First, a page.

And the idea around service oriented design is to take long parts that may have different properties to them in terms of scalability or APIs that they need to provide, and separating them out; like pulling them out into a different code base, possibly a different platform, a different language and they can use different underlying storage systems as well.
JOSH: I remember hearing about service oriented architecture like 5 years ago. So, it’s definitely not brand spanking new. People have been doing this for a while. How far back does this sort of thing go?
PAUL: To be honest, I don’t know. Service oriented architecture as a phrase, probably I'm guessing goes back to the 90’s, but the idea of splitting complex systems out into separate pieces that have some sort of communication channel that allows them to synch up to each other or work together, that's obviously something that's been around for a long time. And really when I talk about service oriented design, I'm talking about that overall concept of the splitting things out and providing a layer of abstraction around some underlying complexity. And then presenting some sort of interface or API, either through web services or thought messaging system or whatever the thing maybe. Whereas I felt like service oriented architecture was too specifically tied to this idea of XML based web services that will usually Soap or something like that.
JOSH: Right. Yeah. So, I think a lot of people who have built Rails applications have done some level of service oriented design in their application. And I think there’s two places where people usually get started doing that; one is doing a background job for sending emails and the other is hooking in Solr to do text searching.
PAUL: So, the email thing is funny to me because I guess I'm not sure if that counts as service oriented design. If you are talking about using Mail Gun or something like that or external email service provider, then its service oriented design, but you are not the one doing the design. Like, you are just interfacing with another service. The background workers themselves, in my mind, if you have that code inside your Rails application code base and its using the Rails models, even if its running in a separate process, that's not service oriented design. That is still a part of the whole thing.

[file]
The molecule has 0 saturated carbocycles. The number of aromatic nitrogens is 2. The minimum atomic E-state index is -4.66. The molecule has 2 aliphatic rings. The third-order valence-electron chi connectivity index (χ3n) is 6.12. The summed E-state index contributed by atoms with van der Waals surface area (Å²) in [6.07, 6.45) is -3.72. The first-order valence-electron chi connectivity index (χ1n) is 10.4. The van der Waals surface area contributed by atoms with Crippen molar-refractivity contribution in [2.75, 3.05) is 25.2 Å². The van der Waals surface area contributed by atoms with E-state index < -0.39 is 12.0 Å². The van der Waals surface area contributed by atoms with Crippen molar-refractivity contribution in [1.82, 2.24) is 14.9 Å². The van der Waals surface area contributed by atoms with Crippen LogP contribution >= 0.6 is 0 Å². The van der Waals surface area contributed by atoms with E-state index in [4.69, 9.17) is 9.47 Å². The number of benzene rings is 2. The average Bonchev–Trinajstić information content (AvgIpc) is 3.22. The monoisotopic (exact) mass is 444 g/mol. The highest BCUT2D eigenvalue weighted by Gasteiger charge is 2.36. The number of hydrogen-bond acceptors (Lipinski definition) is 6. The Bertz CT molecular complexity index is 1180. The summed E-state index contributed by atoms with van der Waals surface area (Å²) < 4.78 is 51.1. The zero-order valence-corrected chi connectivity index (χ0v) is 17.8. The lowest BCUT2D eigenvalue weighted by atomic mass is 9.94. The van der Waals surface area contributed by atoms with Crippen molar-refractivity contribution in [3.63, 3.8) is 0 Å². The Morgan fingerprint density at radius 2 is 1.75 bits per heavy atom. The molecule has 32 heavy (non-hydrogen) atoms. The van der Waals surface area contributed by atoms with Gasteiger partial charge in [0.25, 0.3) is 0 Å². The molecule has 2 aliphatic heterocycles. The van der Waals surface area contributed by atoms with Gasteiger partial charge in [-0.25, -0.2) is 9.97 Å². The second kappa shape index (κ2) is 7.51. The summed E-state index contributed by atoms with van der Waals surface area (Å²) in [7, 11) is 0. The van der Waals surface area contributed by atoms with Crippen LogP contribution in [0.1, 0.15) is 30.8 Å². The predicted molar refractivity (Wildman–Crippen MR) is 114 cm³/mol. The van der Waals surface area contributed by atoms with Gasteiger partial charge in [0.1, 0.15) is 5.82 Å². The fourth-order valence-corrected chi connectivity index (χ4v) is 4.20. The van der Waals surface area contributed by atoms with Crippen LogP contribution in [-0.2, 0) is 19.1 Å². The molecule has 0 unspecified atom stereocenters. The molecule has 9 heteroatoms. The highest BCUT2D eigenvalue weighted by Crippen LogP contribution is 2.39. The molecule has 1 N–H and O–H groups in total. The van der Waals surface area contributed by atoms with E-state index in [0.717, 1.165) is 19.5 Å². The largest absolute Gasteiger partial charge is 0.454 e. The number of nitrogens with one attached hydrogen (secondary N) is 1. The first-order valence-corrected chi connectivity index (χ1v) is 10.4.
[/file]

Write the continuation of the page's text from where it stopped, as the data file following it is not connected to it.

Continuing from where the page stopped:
Solr, I would agree completely that is a service oriented design because then you are talking about you have this separate process running on maybe a separated system, but it provides a clear service that you are accessing. So, Solr’s one like Amazon simple email services is another or Mailgun or whatever. But the idea that I put in the book is about designing your own services for specific business logic or things that you are doing. So, it just so happens to like texting, full text search and setting emails and stuff like Twilio sending text messages. Those are things that lend themselves well to services and also for email and text messaging lend themselves well to third party services.
JOSH: I should probably mention S3 the thing that probably everybody does. [laughs] You’d count S3 as that kind of service too?
PAUL: Absolutely. I think Amazon’s model with Amazon web services was a very big inspiration for me as I was writing the book, and also their model of how they approach things internally. I use it as an example how you know, when Amazon first started, they have this monolithic application and they switched over to like this weird two tier architecture with like database and all those other stuff. And then, at some point, their code base was getting so large, and it was getting so hard to like deploy new features and get anything done, that they knew they had to move to something that brought these things out into different pieces, but they weren’t sure how to make that move.
Essentially, I’ve heard --- speak on this and say like they basically laid out mandate that said, “All new code that’s being produced is going to be a service.” which means it’s going to be runs independently and it can be network accessible. And then, they just went down this road of like bringing things out so that you know, like recommender system is just the specific service that you can call out to say, “get me recommendations for this user or for this item”, you know, the catalogue service or the actual cart checkout service. And then much later, they branched out to actual the Amazon web services which they provide out to everybody else.
CHUCK: Right. So, one thing that I've run in to talking to people about this and I actually gave a talk about this last week, about service oriented architectures but, one thing that people asked about is latency between the services. So, for example, if you have all of your code being handled on the same server within the same system, then its obviously faster than calling out to a service to get information and then coming back in and providing it to the user. What do you usually tell people to address that concern?
PAUL: So, with that, I think there are few different levels. If you have the situation where one service calls another service, calls another service, and you have that all in the request to response pipeline then you know, that is something you want to avoid, right?